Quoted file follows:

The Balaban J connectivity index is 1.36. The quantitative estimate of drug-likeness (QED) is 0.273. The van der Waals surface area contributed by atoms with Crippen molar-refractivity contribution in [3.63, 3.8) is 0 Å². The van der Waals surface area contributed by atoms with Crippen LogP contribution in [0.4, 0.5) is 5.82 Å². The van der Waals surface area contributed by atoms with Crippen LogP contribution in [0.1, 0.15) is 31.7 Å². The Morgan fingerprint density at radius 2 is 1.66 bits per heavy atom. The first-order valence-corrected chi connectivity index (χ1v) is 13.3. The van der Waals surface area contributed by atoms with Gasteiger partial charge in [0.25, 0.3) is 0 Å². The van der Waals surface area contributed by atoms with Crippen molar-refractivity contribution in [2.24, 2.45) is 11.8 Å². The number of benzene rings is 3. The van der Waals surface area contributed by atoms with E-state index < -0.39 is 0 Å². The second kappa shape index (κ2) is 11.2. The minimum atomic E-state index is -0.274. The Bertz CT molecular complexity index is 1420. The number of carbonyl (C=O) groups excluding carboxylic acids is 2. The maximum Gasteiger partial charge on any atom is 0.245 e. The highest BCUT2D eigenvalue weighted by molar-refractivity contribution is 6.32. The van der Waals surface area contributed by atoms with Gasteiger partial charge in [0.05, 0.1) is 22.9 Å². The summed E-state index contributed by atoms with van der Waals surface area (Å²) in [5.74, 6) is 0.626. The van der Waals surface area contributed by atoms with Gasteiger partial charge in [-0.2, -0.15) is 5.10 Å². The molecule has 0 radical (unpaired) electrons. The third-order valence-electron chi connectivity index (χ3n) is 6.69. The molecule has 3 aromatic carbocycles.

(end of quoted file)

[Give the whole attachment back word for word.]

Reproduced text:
The Balaban J connectivity index is 1.36. The quantitative estimate of drug-likeness (QED) is 0.273. The van der Waals surface area contributed by atoms with Crippen molar-refractivity contribution in [3.63, 3.8) is 0 Å². The van der Waals surface area contributed by atoms with Crippen LogP contribution in [0.4, 0.5) is 5.82 Å². The van der Waals surface area contributed by atoms with Crippen LogP contribution in [0.1, 0.15) is 31.7 Å². The Morgan fingerprint density at radius 2 is 1.66 bits per heavy atom. The first-order valence-corrected chi connectivity index (χ1v) is 13.3. The van der Waals surface area contributed by atoms with Gasteiger partial charge in [0.25, 0.3) is 0 Å². The van der Waals surface area contributed by atoms with Crippen molar-refractivity contribution in [2.24, 2.45) is 11.8 Å². The number of benzene rings is 3. The van der Waals surface area contributed by atoms with E-state index < -0.39 is 0 Å². The second kappa shape index (κ2) is 11.2. The minimum atomic E-state index is -0.274. The Bertz CT molecular complexity index is 1420. The number of carbonyl (C=O) groups excluding carboxylic acids is 2. The maximum Gasteiger partial charge on any atom is 0.245 e. The highest BCUT2D eigenvalue weighted by molar-refractivity contribution is 6.32. The van der Waals surface area contributed by atoms with Gasteiger partial charge in [0.05, 0.1) is 22.9 Å². The summed E-state index contributed by atoms with van der Waals surface area (Å²) in [5.74, 6) is 0.626. The van der Waals surface area contributed by atoms with Gasteiger partial charge in [-0.2, -0.15) is 5.10 Å². The molecule has 0 radical (unpaired) electrons. The third-order valence-electron chi connectivity index (χ3n) is 6.69. The molecule has 3 aromatic carbocycles.